Graphs Mislead

A good friend of mine is a highly placed producer at Nightly Business Report, the financial news show that runs every night on most Public Television stations&#185. When last I heard, it was the most watched daily financial show on TV! That means bigger than Neil Cavuto or Lou Dobbs or anything on CNBC.

Usually, I don’t get a chance to watch. It’s on at 6:30 PM and we have a nightly news meeting at that hour. This week, my boss is out-of-town. No meeting. Last night I got to watch NBR.

It’s a good show, nicely produced. I love the incidental music they use under graphics (though I’m a sucker for ‘industrial’ music to begin with). Because it’s financial and on Public Television it often covers less than sparkling topics featuring word parsing public officials.

There is a point to this entry – honest.

Last night they were talking about some stock and posted a graph showing its movement over time. I don’t remember the specifics, but let’s say the stock trades for $100. Over the time span of the graph it’s been down to $80 and up to $110. The graph was drawn to only cover the movement. So the bottom might have been $70 or $75 and the top $115 or $120.

The exact numbers here are for example and aren’t important. This is a conceptual problem.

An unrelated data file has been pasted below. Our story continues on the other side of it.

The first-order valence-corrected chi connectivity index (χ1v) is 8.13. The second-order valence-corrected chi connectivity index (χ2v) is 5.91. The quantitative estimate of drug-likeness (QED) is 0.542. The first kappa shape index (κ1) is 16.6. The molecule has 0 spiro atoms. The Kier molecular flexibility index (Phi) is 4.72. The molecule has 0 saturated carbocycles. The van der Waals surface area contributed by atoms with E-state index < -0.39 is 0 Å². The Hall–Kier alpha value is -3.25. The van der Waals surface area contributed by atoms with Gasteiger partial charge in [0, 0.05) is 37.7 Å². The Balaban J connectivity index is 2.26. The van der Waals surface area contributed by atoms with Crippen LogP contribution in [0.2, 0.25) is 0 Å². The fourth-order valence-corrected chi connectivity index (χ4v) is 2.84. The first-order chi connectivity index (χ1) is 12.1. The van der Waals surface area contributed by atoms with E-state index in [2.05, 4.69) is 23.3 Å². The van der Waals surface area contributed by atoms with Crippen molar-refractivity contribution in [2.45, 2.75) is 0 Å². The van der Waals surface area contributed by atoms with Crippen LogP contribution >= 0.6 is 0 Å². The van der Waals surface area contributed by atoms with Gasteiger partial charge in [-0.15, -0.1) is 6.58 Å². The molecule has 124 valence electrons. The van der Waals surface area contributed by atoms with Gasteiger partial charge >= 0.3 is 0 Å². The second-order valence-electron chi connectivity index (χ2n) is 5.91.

By concentrating on the movement at the top of the stock’s real value the graph made it look more volatile than it really was. When you don’t do zero based graphing, rises look more sharp than they really are, declines more steep.

This is by no means limited to NBR. Years ago, when I knew someone at CNBC, I pointed this out to him. He said it was something they had mulled over, but had never changed.

When a graph has an arbitrary starting point, it allows ‘noise’ to be misinterpreted as valued data. That’s the wrong way to go.

In my opinion, financial TV shows should display graphs with zero basing. Instead of a linear scale on the “y” or vertical axis (1,2,3,4,5,6,…) they should use a logarithmic scale (1,2,4,8,16,32,64…) which is more representative of the way most of us value financial instruments.

Financial television isn’t the only place I’ve seen this scheme in use. There are charts, used to paint out a global warming scenario, also use a high starting point. It is done for shock and effect. Not all graphs are created equally.

&#185 – Thanks to viewers like You.

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